The audio file for this article was produced by the Ceramic Arts Network staff and not read by the author.
In the colonial period in the marshy Lowcountry and Sea Islands of what is now the Southeastern US, adaptation and a blending of diverse ethnic traditions from West and Central Africa gave rise to Gullah culture, the distinctive crafts, foods, songs, and folklore of which continue to define the region today. Gullah, a creole language, is still spoken in some Southern communities, and across the country Americans as disparate as Michelle Obama and Clarence Thomas can boast of Gullah heritage. For Ashlyn Pope, visual arts professor at Coastal Carolina University in South Carolina, ancestral ties to Gullah culture have been not only a point of personal pride, but also a central inspiration for the style and content of her work.
Inspiration from Tradition
Some elements of Pope’s art draw directly from Gullah precedents, for example, the distinctive greenish blue that she occasionally employs for slip decoration. Known as haint blue, the color is historically and culturally apotropaic, serving to ward off evil entities, or haints, that drain the energy from their victims and even steal and wear human skin. As water is kryptonite to these supernatural parasites and they are easily duped by appearances, a tradition arose of using dregs from the dye-processing of indigo, a lucrative crop in the agricultural system of the Old South, to paint the doors, porch ceilings, and window frames of Gullah homes as blue as the coastal waters.
Gullah inspiration is most evident in Pope’s work in the cordlike elements that meander prominently around her vessel forms, in some areas embracing them as relief ornament and in others acquiring utilitarian purpose as handles or feet. The characteristics that give these their appearance of worked fiber evoke the Gullah tradition of sweet grass basket making, but the twining and wrapping are symbolic only: a point of particular importance to Pope. Born and raised in New Jersey, she encountered examples of the distinctive Gullah basketry during summer visits with a grandmother, but never had the opportunity to learn the techniques, which are by convention passed down within families of makers. “I encountered my Gullah ancestry; I didn’t grow up with it,” she explains. “This is my way of recognizing the connection, of solidifying that I belong.”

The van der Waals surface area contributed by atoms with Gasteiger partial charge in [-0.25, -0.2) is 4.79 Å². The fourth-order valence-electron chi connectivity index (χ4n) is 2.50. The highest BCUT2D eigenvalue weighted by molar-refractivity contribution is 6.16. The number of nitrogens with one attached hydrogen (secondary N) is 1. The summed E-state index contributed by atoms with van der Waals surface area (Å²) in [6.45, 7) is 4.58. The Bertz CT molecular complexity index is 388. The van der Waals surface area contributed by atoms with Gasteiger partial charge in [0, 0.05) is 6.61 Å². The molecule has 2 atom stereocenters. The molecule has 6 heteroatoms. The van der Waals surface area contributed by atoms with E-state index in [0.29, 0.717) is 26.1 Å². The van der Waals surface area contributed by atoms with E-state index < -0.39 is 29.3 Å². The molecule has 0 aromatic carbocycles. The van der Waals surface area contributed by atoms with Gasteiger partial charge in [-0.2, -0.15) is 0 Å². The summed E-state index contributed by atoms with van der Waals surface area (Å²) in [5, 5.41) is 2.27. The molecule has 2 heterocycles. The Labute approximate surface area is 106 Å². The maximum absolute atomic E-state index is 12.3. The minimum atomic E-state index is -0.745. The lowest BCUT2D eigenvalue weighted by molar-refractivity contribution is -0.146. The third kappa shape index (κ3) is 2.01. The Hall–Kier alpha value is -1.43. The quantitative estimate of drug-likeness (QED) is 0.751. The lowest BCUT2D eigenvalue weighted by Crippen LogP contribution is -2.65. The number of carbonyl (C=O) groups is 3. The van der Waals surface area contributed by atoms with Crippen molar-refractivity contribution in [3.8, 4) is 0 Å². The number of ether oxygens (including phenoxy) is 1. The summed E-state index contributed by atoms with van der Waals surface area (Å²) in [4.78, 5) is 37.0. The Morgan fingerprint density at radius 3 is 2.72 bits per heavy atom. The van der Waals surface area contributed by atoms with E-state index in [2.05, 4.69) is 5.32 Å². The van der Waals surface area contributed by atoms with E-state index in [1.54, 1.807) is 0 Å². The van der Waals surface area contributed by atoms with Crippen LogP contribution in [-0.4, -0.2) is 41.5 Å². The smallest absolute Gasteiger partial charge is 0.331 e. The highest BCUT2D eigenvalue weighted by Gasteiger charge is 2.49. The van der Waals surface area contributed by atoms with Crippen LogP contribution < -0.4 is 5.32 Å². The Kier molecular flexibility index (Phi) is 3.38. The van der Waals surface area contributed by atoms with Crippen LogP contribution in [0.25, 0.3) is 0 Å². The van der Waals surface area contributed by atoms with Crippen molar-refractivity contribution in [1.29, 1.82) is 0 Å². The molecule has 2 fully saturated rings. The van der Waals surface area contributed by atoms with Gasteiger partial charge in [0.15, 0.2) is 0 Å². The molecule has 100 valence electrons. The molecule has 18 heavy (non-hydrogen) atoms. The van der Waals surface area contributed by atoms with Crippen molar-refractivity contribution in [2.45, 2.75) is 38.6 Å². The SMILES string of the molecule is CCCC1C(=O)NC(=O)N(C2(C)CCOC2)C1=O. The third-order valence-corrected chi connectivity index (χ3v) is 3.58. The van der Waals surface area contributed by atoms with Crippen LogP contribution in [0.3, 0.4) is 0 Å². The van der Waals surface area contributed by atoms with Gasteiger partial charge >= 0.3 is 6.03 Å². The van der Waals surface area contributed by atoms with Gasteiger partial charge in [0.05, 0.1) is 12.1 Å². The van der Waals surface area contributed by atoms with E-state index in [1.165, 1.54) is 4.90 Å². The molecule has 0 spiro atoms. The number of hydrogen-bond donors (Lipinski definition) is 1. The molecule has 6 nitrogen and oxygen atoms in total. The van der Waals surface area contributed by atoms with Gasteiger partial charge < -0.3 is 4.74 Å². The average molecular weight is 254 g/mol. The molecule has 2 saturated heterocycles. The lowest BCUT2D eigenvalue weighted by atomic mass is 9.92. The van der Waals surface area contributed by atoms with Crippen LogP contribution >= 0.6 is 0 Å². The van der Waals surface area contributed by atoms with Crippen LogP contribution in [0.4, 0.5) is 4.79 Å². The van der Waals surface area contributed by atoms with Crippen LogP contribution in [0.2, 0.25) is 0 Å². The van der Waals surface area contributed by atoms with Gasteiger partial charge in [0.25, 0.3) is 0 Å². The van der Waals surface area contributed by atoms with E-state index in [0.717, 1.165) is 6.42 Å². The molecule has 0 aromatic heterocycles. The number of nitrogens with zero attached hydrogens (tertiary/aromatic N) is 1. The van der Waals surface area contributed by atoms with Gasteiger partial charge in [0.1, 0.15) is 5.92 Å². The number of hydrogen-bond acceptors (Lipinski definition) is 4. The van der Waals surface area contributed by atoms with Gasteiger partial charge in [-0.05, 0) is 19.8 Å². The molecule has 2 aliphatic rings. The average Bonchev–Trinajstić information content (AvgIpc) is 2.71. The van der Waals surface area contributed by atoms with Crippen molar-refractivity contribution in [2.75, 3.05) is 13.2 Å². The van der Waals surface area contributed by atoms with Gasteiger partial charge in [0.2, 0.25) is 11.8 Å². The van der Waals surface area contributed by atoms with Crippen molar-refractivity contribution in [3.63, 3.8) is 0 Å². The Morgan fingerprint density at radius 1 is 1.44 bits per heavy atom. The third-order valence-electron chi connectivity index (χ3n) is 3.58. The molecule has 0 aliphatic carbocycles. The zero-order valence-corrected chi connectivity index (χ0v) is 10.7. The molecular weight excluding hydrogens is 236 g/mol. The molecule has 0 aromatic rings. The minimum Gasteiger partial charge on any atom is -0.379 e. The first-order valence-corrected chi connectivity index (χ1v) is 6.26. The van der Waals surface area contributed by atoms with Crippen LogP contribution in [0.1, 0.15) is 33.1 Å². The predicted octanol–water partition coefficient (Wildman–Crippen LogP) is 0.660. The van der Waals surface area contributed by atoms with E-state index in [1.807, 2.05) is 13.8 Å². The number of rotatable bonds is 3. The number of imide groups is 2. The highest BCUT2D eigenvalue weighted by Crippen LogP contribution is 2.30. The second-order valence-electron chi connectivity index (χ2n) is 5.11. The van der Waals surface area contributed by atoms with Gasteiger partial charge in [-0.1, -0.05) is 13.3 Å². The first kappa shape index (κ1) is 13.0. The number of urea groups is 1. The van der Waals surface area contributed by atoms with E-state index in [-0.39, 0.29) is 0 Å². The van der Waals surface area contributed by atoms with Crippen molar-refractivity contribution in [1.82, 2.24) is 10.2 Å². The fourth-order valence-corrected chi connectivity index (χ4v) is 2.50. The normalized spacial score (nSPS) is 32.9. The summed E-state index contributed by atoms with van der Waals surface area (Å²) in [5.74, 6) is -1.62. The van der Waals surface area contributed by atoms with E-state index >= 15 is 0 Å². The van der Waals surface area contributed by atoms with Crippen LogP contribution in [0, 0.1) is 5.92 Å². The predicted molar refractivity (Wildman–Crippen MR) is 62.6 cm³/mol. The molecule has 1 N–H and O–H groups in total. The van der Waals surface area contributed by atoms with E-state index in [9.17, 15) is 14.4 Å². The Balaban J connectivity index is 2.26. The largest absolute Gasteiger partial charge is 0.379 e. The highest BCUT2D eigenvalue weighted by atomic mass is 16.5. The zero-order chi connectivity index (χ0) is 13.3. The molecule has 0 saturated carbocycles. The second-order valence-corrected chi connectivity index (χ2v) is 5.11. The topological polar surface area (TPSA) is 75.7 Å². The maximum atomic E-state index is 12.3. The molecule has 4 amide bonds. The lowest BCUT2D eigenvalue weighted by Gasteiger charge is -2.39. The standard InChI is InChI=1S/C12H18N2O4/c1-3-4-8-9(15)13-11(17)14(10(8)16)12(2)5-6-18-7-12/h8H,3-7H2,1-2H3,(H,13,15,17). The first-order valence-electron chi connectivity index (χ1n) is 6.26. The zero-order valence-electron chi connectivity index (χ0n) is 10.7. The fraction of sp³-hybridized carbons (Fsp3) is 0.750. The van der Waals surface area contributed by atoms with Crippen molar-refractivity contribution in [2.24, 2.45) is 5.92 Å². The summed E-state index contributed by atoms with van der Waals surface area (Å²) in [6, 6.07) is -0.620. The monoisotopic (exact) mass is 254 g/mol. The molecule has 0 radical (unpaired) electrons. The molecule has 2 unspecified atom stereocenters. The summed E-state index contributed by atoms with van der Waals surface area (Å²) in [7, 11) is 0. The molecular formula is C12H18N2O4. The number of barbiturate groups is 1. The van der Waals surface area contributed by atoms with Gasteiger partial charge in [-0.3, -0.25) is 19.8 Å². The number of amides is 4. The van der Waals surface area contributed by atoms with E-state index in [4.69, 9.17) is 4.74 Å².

Despite their many references to weaving, Pope’s vessels address technical issues unique to clay and respond to formal problems specific to pottery. “I didn’t want to make baskets in clay,” she asserts. “That felt wrong to me, because it didn’t speak to why I fell in love with ceramics in the first place.” Part of that attraction evolved from an appreciation of ceramics history. Pope has, for instance, drawn inspiration from African vessel forms and the linear motifs of Dutch Delftware decoration. A more visceral connection to clay inheres in what she describes as the “perfectly imperfect” relationship between hand and material in the process of making. Whether thrown cups or handbuilt bottles, vases, and jars, her works retain traces of their creation in surfaces with slight undulations and faint horizontal striations from the dragging of fingers. “It’s important for me to leave some of that around, because I’m human,” she explains. I want that to show up in the work itself.”
Connections to Humanity
Impressions of the human hand in clay, an apotropaic blue, and ties to a cultural history of basketry—so far, so good. You are not likely to raise many hackles (or run afoul of state law in Florida, where the historic Gullah region dips down to Jacksonville) if you confine yourself to discussion of abstract references to humanity and sufficiently pasteurized accounts of history. The crucial omission is, of course, that the origins of Gullah culture are inextricable from the “peculiar institution” that built the American South. The brutality of slavery is rarely, and then only symbolically, alluded to in Pope’s work, which she describes as originating in personal reflection rather than activist intent. Nevertheless, the fact that personal reflection for an African American woman so naturally raises the specter of historical injustice suggests that the whitewashing of American history now metastasizing in some authoritarian spheres is nothing less than perpetuation of that injustice. For anyone who values history as more than a tool to be cynically wielded in quests for power, a closer reading of Pope’s work is warranted.